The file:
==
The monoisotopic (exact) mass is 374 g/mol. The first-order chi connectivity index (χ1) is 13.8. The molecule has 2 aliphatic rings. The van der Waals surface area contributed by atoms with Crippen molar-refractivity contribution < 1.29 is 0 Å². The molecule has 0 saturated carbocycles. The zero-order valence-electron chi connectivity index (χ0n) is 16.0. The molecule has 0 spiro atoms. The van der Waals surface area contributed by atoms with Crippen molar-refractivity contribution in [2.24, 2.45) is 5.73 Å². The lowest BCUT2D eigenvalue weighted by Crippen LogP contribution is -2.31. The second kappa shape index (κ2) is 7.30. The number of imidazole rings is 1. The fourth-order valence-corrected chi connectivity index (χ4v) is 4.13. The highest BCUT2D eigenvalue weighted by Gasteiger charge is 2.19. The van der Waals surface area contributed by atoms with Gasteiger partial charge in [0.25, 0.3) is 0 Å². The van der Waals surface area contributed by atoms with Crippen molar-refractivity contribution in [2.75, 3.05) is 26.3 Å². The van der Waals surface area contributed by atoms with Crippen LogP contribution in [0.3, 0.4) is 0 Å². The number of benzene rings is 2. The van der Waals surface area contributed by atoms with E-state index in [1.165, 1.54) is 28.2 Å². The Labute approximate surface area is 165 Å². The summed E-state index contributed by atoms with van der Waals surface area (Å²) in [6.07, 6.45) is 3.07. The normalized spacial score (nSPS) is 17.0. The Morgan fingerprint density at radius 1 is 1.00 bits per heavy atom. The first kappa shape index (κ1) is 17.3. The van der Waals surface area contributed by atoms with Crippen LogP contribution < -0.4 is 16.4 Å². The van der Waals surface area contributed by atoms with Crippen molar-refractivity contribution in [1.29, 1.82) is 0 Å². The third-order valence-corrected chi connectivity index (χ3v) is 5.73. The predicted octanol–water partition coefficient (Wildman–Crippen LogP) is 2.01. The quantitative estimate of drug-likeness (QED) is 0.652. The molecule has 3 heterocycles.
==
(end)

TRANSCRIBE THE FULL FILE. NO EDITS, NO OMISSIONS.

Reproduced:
The monoisotopic (exact) mass is 374 g/mol. The first-order chi connectivity index (χ1) is 13.8. The molecule has 2 aliphatic rings. The van der Waals surface area contributed by atoms with Crippen molar-refractivity contribution < 1.29 is 0 Å². The molecule has 0 saturated carbocycles. The zero-order valence-electron chi connectivity index (χ0n) is 16.0. The molecule has 0 spiro atoms. The van der Waals surface area contributed by atoms with Crippen molar-refractivity contribution in [2.24, 2.45) is 5.73 Å². The lowest BCUT2D eigenvalue weighted by Crippen LogP contribution is -2.31. The second kappa shape index (κ2) is 7.30. The number of imidazole rings is 1. The fourth-order valence-corrected chi connectivity index (χ4v) is 4.13. The highest BCUT2D eigenvalue weighted by Gasteiger charge is 2.19. The van der Waals surface area contributed by atoms with Gasteiger partial charge in [0.25, 0.3) is 0 Å². The van der Waals surface area contributed by atoms with Crippen molar-refractivity contribution in [2.75, 3.05) is 26.3 Å². The van der Waals surface area contributed by atoms with Crippen LogP contribution in [0.3, 0.4) is 0 Å². The number of benzene rings is 2. The van der Waals surface area contributed by atoms with E-state index in [1.165, 1.54) is 28.2 Å². The Labute approximate surface area is 165 Å². The summed E-state index contributed by atoms with van der Waals surface area (Å²) in [6.07, 6.45) is 3.07. The normalized spacial score (nSPS) is 17.0. The Morgan fingerprint density at radius 1 is 1.00 bits per heavy atom. The first kappa shape index (κ1) is 17.3. The van der Waals surface area contributed by atoms with Crippen LogP contribution < -0.4 is 16.4 Å². The van der Waals surface area contributed by atoms with Crippen molar-refractivity contribution in [1.29, 1.82) is 0 Å². The third-order valence-corrected chi connectivity index (χ3v) is 5.73. The predicted octanol–water partition coefficient (Wildman–Crippen LogP) is 2.01. The quantitative estimate of drug-likeness (QED) is 0.652. The molecule has 3 heterocycles.